|Publication number||US6488677 B1|
|Application number||US 09/854,369|
|Publication date||Dec 3, 2002|
|Filing date||May 10, 2001|
|Priority date||May 10, 2001|
|Also published as||CA2445452A1, EP1392159A2, EP1392159A4, US20020169388, WO2002091947A2, WO2002091947A3|
|Publication number||09854369, 854369, US 6488677 B1, US 6488677B1, US-B1-6488677, US6488677 B1, US6488677B1|
|Inventors||Harry Frederick Bowman, Gregory T. Martin|
|Original Assignee||Thermal Technologies, Inc.|
|Export Citation||BiBTeX, EndNote, RefMan|
|Patent Citations (14), Non-Patent Citations (4), Referenced by (43), Classifications (18), Legal Events (7)|
|External Links: USPTO, USPTO Assignment, Espacenet|
Edema, the abnormal or excessive retention of fluid at a site in the body, can produce damaging stress on the body and inhibit proper functioning of organs. Edema inhibits blood flow in tissue, raises systemic blood pressure and otherwise impairs healthy body function.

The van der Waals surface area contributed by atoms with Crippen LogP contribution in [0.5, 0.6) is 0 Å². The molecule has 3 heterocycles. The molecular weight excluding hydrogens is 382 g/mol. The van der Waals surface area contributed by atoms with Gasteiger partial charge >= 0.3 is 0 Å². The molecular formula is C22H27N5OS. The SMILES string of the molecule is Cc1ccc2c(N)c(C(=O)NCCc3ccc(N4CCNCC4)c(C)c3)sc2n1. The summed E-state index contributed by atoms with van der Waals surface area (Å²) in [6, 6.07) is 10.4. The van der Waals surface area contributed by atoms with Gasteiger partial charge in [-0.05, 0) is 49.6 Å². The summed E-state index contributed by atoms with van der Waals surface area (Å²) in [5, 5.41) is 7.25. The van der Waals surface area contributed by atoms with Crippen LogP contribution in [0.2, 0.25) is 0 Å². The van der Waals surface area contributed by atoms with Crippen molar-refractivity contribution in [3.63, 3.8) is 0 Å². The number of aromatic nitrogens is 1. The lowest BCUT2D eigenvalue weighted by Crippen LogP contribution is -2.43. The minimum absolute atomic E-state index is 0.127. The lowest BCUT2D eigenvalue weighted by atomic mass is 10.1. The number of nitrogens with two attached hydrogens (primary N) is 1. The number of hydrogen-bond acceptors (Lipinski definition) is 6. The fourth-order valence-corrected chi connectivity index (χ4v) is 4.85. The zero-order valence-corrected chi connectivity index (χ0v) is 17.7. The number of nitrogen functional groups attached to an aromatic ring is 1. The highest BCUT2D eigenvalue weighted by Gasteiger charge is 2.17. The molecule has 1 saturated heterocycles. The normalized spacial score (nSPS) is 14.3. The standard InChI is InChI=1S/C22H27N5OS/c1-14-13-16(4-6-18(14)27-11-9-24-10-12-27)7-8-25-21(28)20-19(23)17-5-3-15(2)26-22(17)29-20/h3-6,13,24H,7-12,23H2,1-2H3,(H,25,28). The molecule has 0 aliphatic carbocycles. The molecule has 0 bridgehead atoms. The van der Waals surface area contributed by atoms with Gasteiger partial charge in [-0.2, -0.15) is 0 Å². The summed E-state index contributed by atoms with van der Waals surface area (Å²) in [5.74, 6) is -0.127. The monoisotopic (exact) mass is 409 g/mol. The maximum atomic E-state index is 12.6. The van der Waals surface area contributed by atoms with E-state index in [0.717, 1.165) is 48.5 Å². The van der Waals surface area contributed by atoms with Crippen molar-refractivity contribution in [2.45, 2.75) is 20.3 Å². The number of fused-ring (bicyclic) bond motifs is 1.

Edema produces swelling which often results in a constriction of blood flow to the affected area. This can place stress on the heart, kidneys, brain, muscle tissue and other organs. Causes of edema include trauma, burns, hypersensitive reactions, thrombophlebitis and disease. Edema can even result from malnutrition, obesity and lack of exercise. In the heart, edema can produce heart failure. Cardiac edema increases the volume of the heart wall; the wall thickens and reduces the volume of the chambers of the heart. Cardiac output is reduced and the workload of the heart is increased. Head trauma often results in edema. Serious head injury is almost always associated with excessive fluid retention in brain tissue and brain swelling. As the brain swells the increase in tissue volume is confined by the rigid cranial cavity. The resulting pressure increase restricts blood supply and, if not relieved, produces brain damage. In muscle tissue edema can produce compartment syndrome. Injury can cause a volume of tissue to retain excess fluid and swell. The volume of the swelling tissue is constrained by surrounding tissue so that blood supply to the tissue is restricted.
When excessive fluid collects in tissue there is a need to mitigate the condition to avoid related adverse physiological effects and as an aid to treatment. Edema is often associated with low blood flow and its attendant problems and can affect any location or organ of the body. As water content of tissue can change from time-to-time, and sometimes rapidly, there is a need for an edema monitor which can detect tissue water content in any tissue or organ of the body and monitor it continuously.